Zuma lays foundation for closer Angola ties

2009-08-22 09:11

PRESIDENT Jacob Zuma wrapped up his visit to Angola on Friday with

a clutch of new deals that analysts say will lay the groundwork for closer ties

between the two key regional players.

Angolan President Jose Eduardo dos Santos hailed the two-day visit

as a “new era in bilateral relations”, while Zuma said the new trade

partnerships would “change the economic landscape of southern ­Africa”.

The deals covered everything from sports to industry, notably a

partnership between Angolan state oil company ­Sonangol and South Africa’s

parastatal Petro SA for refining oil.

The two leaders also discussed the ­electricity supply from the

Inga hydroelectric plant in the Democratic ­Republic of Congo.

But Zuma did not leave with everything he had hoped for and

proposals for easing visa requirements and establishing a ­bilateral commission

were left unsigned.

Business leaders and analysts hailed the visit as a major step

toward reviving ­relations that had cooled under former president Thabo Mbeki,

as the two nations feuded over how to handle the crisis in Zimbabwe and the

conflict in Congo.

The tensions left South African companies out of lucrative

reconstruction jobs following the end of Angola’s civil war in 2002, while

China, Brazil and Western countries vied for a slice of the rapidly growing

economy powered by oil and ­mining.

Hoping to catch up, Zuma took along more than 100 business leaders,

the largest business delegation on a presidential trip since the end of


“There’s a lot of energy, a lot of interest, a lot of commitment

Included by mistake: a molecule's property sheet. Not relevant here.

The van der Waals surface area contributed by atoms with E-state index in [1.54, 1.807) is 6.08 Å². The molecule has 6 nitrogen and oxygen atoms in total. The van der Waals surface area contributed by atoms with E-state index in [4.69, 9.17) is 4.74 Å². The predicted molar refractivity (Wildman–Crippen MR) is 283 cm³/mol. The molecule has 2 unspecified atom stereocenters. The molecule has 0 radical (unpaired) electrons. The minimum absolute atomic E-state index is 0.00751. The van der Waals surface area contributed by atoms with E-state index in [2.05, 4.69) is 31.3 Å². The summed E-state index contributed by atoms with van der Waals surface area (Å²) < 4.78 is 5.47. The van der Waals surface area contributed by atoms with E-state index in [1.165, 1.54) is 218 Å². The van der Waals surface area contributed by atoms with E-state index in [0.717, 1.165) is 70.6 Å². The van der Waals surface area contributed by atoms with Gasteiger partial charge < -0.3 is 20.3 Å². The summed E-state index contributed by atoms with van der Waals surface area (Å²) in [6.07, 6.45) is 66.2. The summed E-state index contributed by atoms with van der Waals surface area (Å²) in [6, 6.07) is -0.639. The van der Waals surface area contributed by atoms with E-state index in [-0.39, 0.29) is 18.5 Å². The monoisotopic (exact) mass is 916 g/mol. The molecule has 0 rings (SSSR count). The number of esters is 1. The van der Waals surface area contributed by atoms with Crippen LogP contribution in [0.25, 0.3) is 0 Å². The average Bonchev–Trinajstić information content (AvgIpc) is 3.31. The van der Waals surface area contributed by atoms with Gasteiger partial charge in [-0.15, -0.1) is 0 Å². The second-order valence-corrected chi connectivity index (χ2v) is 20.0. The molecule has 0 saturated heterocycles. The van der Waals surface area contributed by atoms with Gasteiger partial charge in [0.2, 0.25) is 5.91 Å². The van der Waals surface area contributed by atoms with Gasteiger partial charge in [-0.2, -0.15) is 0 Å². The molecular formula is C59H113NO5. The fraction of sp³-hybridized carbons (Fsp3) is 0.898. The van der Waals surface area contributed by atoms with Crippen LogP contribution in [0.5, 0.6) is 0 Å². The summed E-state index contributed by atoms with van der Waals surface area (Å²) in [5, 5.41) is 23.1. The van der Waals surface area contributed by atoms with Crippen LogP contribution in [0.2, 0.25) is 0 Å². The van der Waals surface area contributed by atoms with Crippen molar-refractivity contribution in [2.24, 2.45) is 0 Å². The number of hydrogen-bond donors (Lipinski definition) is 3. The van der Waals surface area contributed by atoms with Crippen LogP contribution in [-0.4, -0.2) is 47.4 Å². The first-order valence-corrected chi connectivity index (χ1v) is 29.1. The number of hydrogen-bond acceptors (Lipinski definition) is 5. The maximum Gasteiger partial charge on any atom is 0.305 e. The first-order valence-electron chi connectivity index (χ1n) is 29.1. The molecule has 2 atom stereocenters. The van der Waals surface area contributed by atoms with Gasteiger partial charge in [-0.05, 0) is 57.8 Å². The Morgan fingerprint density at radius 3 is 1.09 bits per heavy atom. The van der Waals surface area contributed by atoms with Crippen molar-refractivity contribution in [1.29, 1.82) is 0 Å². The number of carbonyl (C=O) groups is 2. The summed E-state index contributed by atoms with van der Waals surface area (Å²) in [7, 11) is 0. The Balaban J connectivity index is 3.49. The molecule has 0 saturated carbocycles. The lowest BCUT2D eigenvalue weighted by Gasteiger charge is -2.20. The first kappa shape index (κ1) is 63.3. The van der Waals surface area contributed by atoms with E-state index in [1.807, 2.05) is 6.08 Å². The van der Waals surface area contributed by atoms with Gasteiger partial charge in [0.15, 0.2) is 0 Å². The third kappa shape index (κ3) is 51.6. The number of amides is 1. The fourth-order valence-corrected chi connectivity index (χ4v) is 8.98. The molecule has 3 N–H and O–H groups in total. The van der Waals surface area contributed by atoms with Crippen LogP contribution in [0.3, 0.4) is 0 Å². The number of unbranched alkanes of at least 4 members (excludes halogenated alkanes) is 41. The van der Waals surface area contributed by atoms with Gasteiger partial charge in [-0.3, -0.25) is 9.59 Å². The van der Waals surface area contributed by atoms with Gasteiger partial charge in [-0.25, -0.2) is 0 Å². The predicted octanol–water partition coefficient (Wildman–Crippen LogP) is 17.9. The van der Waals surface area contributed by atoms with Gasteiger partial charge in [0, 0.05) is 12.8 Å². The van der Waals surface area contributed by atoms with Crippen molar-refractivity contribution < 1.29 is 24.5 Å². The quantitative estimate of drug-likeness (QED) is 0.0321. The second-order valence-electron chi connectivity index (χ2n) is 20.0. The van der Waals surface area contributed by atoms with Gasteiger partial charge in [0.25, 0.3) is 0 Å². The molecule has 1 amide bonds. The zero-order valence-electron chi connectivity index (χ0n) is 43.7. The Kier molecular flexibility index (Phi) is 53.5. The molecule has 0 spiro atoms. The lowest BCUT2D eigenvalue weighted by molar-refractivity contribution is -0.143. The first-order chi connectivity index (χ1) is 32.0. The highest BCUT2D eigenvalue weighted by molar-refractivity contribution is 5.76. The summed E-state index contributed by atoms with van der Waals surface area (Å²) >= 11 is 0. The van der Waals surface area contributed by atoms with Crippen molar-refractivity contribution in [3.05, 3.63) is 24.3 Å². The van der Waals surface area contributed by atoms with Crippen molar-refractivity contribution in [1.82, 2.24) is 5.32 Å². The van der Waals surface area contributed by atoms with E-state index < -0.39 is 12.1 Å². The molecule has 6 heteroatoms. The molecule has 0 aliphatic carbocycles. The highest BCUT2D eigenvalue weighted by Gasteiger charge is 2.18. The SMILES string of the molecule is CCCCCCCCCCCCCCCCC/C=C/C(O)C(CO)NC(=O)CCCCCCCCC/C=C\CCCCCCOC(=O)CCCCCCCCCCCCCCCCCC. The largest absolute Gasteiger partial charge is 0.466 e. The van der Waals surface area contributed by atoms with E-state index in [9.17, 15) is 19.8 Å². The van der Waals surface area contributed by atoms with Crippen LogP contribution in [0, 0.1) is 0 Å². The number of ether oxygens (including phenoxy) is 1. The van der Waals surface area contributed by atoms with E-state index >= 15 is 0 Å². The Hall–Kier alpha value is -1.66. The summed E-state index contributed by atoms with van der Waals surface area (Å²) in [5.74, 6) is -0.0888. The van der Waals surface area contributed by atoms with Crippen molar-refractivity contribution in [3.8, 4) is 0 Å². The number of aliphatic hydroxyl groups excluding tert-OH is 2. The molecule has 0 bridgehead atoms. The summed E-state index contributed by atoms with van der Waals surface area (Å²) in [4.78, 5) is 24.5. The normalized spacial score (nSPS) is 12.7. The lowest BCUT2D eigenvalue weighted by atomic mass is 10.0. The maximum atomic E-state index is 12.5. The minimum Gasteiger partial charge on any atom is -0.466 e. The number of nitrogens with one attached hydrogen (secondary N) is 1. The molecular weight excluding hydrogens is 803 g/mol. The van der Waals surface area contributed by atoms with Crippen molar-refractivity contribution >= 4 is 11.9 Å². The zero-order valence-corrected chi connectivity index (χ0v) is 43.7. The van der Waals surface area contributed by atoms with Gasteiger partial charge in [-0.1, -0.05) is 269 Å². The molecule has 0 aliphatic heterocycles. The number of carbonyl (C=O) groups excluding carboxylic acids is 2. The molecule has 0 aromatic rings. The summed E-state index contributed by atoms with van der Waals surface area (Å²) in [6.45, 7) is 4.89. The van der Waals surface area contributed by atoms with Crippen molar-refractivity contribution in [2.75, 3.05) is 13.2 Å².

here at the moment. Things are on the boil,” said Jose Severino, president of

the Association of Angolan ­Industry. “Angola has many natural ­resources and

then on the South African side there are potentials, like know-how, capital and

management and from this we can create excellent partnerships to ­enhance the

growth of our country.”

Roland Henwood, a foreign affairs ­expert at the University of

Pretoria, said Zuma’s visit was just the first step in ­reviving ties.

“What we have seen is an attempt to ­cement ties and get South

Africa involved in what is one of the most important countries in southern

Africa,” he said.

“Zuma laid the foundation at least for further talks on their


He also made an emotional pilgrimage to a former anti-apartheid

guerrilla camp in Angola where he laid a wreath and paid tribute to fallen


Angola’s ruling Popular Movement for the Liberation of Angola was a

key ally of the African National Congress, and many ANC members were sheltered

and trained in Angola.

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